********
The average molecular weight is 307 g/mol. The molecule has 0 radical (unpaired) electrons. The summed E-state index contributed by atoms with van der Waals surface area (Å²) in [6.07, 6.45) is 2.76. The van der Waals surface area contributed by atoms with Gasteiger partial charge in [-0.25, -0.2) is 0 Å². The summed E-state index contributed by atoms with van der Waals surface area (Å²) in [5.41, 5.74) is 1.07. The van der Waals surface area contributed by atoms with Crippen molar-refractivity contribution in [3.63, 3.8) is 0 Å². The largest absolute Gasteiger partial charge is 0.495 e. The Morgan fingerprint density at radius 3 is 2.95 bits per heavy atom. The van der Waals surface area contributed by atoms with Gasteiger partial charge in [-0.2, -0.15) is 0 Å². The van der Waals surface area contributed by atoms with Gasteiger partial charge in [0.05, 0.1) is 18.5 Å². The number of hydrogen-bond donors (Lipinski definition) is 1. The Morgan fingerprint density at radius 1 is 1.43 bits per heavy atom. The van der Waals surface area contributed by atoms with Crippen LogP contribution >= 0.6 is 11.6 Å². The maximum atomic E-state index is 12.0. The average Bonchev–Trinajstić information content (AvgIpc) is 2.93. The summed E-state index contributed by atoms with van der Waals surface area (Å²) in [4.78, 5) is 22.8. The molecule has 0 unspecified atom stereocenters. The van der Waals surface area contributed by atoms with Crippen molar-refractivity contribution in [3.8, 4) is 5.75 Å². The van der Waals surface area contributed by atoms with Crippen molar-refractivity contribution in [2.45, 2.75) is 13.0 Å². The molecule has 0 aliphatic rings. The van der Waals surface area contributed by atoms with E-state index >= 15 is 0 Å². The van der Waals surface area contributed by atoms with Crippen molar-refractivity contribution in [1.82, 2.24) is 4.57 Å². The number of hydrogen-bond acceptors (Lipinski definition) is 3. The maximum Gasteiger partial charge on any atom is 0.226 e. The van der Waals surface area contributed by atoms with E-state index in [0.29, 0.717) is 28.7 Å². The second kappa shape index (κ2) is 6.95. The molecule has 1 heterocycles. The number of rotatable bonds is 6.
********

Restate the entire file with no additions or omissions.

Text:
The average molecular weight is 307 g/mol. The molecule has 0 radical (unpaired) electrons. The summed E-state index contributed by atoms with van der Waals surface area (Å²) in [6.07, 6.45) is 2.76. The van der Waals surface area contributed by atoms with Gasteiger partial charge in [-0.25, -0.2) is 0 Å². The summed E-state index contributed by atoms with van der Waals surface area (Å²) in [5.41, 5.74) is 1.07. The van der Waals surface area contributed by atoms with Crippen molar-refractivity contribution in [3.63, 3.8) is 0 Å². The largest absolute Gasteiger partial charge is 0.495 e. The Morgan fingerprint density at radius 3 is 2.95 bits per heavy atom. The van der Waals surface area contributed by atoms with Gasteiger partial charge in [-0.2, -0.15) is 0 Å². The van der Waals surface area contributed by atoms with Gasteiger partial charge in [0.05, 0.1) is 18.5 Å². The number of hydrogen-bond donors (Lipinski definition) is 1. The Morgan fingerprint density at radius 1 is 1.43 bits per heavy atom. The van der Waals surface area contributed by atoms with Crippen LogP contribution >= 0.6 is 11.6 Å². The maximum atomic E-state index is 12.0. The average Bonchev–Trinajstić information content (AvgIpc) is 2.93. The summed E-state index contributed by atoms with van der Waals surface area (Å²) in [4.78, 5) is 22.8. The molecule has 0 unspecified atom stereocenters. The van der Waals surface area contributed by atoms with Crippen molar-refractivity contribution in [3.8, 4) is 5.75 Å². The van der Waals surface area contributed by atoms with Crippen molar-refractivity contribution in [2.45, 2.75) is 13.0 Å². The molecule has 0 aliphatic rings. The van der Waals surface area contributed by atoms with E-state index >= 15 is 0 Å². The van der Waals surface area contributed by atoms with Crippen molar-refractivity contribution in [1.82, 2.24) is 4.57 Å². The number of hydrogen-bond acceptors (Lipinski definition) is 3. The maximum Gasteiger partial charge on any atom is 0.226 e. The van der Waals surface area contributed by atoms with E-state index in [0.29, 0.717) is 28.7 Å². The second kappa shape index (κ2) is 6.95. The molecule has 1 heterocycles. The number of rotatable bonds is 6.